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Vine's Expository Dictionary of OT Words
Mishmereth (מִשְׁמֶרֶת, Strong's #4931); Mishmâr (מִשְׁמָר, Strong's #4929), “watch; guard; post; confinement; prison; custody; division.” The first or feminine form of this word appears 78 times, while the masculine form is attested 22 times. These forms are scattered through biblical literature.
The noun mishmâr means a “military watch” over a city: “Nevertheless we made our prayer unto our God, and set a watch against them day and night because of them [our enemies]” (Neh. 4:9). This word represents the place where a guard or watchman fulfills his task: “… And appoint watches of the inhabitants of Jerusalem, every one in his watch, and every one to be over against his house” (Neh. 7:3). Someone who guards something keeps “watch” over it: “Mattaniah, and Bakbukiah, … were porters keeping the ward at the thresholds of the gates” (Neh. 12:25). In Job 7:12 mishmâr means “watch” or “guard” in general (over a potentially dangerous criminal): “Am I a sea, or a whale, that thou settest a watch over me?”
Mishmâr can also represent a “place of confinement,” such as a jail: “And he put them in ward in the house of the captain of the guard, into the prison, the place where Joseph was bound” (Gen. 40:3—the first occurrence of the word). Joseph put his brothers “into ward three days” (Gen. 42:17) and thereafter allowed 9 of them to return to Palestine to get Benjamin (an act supposedly proving they were not spies) while 1 of them remained in the Egyptian “prison” (Gen. 42:19). Under Mosaic law there were to be no prisons where people were held for extended periods after being convicted of a crime. Instead, those charged were held for a very short time (sometimes) immediately preceding trial until the trial could be arranged (Lev. 24:12). After the trial the guilty party was killed, punished, fined, or indentured until he worked out his fine. Mishmâr sometimes represents a group of attendants, especially in the temple. In this nuance the word may represent the temple guardunits: “To Shuppim and Hosah the lot came forth westward, with the gate Shallecheth, by the causeway of the going up, ward against ward” (1 Chron. 26:16). However, in Neh. 12:24 the service rendered is the Levitical service in general, therefore, “division corresponding to division.” All these Levitical “divisions” constituted the full services of the temple (Neh. 13:14) The noun mishmereth appears with the same meanings as those just set forth. It can mean a “military watchman or guard” (cf. Neh. 7:3). In Isa. 21:8 the word signifies the place where one keeps watch: “… I am set in my wards whole nights.…” The phrase “to keep watch,” in the sense of to fulfill the function of a watchman or guard, appears with mishmereth in 2 Kings 11:5: “A third part of you that enter in on the sabbath shall even be keepers of the watch of the king’s house.” Mishmereth represents a place of confinement in 2 Sam. 20:3: David put 10 of his concubines who had been defiled by Absalom into a house of confinement (NASB, “under guard”).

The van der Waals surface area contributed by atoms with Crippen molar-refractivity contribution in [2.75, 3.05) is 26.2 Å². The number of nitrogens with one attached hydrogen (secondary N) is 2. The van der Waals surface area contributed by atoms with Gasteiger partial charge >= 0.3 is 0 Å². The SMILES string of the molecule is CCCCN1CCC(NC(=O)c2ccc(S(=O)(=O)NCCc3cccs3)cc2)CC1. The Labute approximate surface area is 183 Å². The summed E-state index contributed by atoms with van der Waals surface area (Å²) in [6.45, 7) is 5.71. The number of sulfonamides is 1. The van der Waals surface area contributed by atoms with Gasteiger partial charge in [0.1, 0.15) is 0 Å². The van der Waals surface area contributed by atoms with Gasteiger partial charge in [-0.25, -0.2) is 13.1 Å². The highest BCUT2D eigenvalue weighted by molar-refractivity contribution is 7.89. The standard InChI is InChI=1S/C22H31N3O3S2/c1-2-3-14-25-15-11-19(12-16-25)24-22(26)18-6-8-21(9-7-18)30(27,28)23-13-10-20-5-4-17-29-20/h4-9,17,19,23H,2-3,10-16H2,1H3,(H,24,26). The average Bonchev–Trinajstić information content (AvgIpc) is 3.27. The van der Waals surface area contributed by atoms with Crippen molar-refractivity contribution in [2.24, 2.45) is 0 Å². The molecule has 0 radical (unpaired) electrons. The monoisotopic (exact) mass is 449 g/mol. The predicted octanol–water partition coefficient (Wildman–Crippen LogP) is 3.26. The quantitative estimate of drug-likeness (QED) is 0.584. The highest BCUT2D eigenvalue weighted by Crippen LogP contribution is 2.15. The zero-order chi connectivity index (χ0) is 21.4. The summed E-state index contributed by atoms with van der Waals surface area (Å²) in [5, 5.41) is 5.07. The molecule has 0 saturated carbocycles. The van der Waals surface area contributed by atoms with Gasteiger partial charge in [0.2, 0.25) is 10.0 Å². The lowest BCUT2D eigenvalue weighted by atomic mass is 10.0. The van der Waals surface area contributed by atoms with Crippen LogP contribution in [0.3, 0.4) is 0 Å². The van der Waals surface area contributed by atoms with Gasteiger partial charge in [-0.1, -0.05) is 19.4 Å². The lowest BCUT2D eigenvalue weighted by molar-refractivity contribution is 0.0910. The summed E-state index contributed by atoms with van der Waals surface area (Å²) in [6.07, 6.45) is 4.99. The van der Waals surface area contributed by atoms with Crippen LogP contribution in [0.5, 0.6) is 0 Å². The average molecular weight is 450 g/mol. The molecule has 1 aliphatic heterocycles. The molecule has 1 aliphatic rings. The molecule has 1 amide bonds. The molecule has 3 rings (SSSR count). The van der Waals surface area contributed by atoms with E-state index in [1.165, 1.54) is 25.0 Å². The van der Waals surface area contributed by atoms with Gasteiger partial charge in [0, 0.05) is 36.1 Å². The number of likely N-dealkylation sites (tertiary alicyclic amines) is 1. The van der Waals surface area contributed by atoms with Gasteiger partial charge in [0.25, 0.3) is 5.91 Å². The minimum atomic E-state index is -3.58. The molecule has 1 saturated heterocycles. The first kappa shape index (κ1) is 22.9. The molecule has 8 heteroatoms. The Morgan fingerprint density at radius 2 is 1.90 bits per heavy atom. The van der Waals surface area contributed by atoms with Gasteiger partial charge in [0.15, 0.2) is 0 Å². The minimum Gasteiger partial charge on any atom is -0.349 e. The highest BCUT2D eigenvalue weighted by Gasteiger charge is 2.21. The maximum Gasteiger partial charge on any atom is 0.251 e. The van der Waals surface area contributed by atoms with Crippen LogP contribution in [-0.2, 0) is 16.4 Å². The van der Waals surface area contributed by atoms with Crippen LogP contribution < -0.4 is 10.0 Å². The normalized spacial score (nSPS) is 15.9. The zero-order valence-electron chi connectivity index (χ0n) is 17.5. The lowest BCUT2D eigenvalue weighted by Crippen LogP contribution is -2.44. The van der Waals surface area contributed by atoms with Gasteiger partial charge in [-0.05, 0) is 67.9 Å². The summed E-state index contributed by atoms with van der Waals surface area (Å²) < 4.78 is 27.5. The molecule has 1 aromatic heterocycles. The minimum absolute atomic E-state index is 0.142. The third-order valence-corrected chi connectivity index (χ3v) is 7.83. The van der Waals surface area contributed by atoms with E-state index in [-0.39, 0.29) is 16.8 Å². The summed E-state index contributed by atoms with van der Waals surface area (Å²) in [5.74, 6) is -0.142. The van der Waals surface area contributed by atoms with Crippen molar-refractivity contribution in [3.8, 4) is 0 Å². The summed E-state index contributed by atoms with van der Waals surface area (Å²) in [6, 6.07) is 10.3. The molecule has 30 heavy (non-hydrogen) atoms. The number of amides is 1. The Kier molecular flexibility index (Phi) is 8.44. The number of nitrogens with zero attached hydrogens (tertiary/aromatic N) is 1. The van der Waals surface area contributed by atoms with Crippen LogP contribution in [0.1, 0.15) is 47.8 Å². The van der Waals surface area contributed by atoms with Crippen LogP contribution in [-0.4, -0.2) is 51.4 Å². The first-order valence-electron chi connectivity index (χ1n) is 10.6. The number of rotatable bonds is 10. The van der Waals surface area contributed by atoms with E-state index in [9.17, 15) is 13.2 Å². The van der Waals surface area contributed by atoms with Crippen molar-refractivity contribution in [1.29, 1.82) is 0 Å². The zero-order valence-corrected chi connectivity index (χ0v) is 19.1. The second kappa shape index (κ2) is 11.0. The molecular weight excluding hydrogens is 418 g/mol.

Mishmereth often is used to represent a more abstract idea than mishmâr, whereas mishmâr means the units of Levites who served the Lord (perhaps with the exception of Neh. 13:30, where mishmereth may mean “service-unit”). Mishmereth refers to the priestly or Levitical service itself: “Therefore shall ye abide at the door of the tabernacle of the congregation day and night seven days, and keep the charge of the Lord …” (Lev. 8:35). Num. 3:25 speaks of the duties of the Levites in the tent of meeting. The Levites were to “keep the charge of the tabernacle of testimony” (Num. 1:53). The word, therefore, suggests both regularly prescribed act and obligation. The latter idea alone appears in Num. 8:26, where God allows Levites over 50 to serve in extraordinary circumstances, to keep an obligation.
This word often refers to divine obligation or service in general, a non-cultic obligation: “Because that Abraham obeyed my voice, and kept my charge, my commandments, my statutes, and my laws” (Gen. 26:5—the first occurrence of mishmereth; cf. Deut. 11:1).
Shâmar (שָׁמַר, Strong's #8104), “to keep, watch.” This verb occurs 468 times in the Old Testament. The word means “to watch” in Job 14:16: “For now thou numberest my steps: dost thou not watch over my sin?”
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Vines, W. E., M. A. Entry for 'Watch'. Vine's Expository Dictionary of OT Words. https://www.studylight.org/dictionaries/eng/vot/w/watch.html. 1940.